1430 words - 6 pages Analyse William Butler Yeats's "Leda and the swan", paying particular attention to the poem's argument, but also focusing on the way meaning is conveyed and modified by rhyme scheme, meter, rhyme and stanzaic form. In the course of your discussion of this text, you must discuss what extent the texts genre has affected your analysis, given your knowledge of that genre's conventions and history. 1500 words maxW.B. Yeat's mythological poem "Leda

Form of War: Content and Form Relation in Wilfred Owen's “Dulce Et Decorum Est”

686 words - 3 pages conventional poetry and the “war is glorious” tradition. The rhythm of the poem is akin to soldiers staggering back from the front with deliberate but wavering steps. This tone is achieved by the nominally iambic pentameter rhythm. Certain lines break the conventions of the genre: “Knock-kneed, coughing like hags, we cursed through sludge”(2). The unstressed/stressed rule is naturally broken because of the word “coughing”. How does one say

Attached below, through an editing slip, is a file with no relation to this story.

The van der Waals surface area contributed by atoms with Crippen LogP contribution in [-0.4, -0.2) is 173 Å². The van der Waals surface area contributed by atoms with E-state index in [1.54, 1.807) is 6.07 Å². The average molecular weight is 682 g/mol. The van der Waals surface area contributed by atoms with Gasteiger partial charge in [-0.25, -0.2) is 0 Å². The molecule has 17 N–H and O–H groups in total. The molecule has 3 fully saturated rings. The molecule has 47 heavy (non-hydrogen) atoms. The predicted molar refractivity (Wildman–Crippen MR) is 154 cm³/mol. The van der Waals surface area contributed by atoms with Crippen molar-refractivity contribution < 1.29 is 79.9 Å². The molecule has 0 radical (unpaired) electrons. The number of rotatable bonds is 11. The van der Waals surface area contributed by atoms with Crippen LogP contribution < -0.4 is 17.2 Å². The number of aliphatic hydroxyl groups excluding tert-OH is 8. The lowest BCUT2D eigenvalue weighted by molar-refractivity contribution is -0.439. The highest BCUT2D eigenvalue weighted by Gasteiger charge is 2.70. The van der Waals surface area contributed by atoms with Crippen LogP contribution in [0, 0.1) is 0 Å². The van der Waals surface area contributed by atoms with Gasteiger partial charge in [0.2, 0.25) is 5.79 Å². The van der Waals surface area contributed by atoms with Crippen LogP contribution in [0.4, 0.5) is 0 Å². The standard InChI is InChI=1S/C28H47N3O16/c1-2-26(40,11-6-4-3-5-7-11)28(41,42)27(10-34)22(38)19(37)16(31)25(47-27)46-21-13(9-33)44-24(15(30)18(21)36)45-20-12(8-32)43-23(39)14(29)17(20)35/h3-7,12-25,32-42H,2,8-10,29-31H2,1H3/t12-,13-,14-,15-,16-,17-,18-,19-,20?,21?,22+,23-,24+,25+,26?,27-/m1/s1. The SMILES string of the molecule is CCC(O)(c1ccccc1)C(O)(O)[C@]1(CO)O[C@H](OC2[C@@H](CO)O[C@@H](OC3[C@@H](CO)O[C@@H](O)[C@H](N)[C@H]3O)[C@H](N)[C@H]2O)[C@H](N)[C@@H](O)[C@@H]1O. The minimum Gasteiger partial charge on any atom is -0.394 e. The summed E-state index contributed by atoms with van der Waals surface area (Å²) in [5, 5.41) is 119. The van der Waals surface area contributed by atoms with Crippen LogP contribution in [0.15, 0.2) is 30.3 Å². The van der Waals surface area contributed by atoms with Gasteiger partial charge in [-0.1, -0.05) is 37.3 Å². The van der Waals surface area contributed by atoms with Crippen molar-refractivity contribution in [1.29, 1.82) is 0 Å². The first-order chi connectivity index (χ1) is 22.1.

Similar Essays

An Analysis Of The Poem “A Country Without A Mythology”

1222 words - 5 pages “In the darkness the fields / defend themselves with fences / in vain: / everything / is getting in” (Atwood, 28-33). The man in Margaret Atwood’s poem “Progressive Insanities of a Pioneer” is in a situation similar to the stranger in Douglas LePan’s poem “A Country Without a Mythology.” The man in Atwood’s poem as well as the stranger in LePan’s poem are both unsure of where they are. In “Progressive Insanities of a Pioneer” the man tries to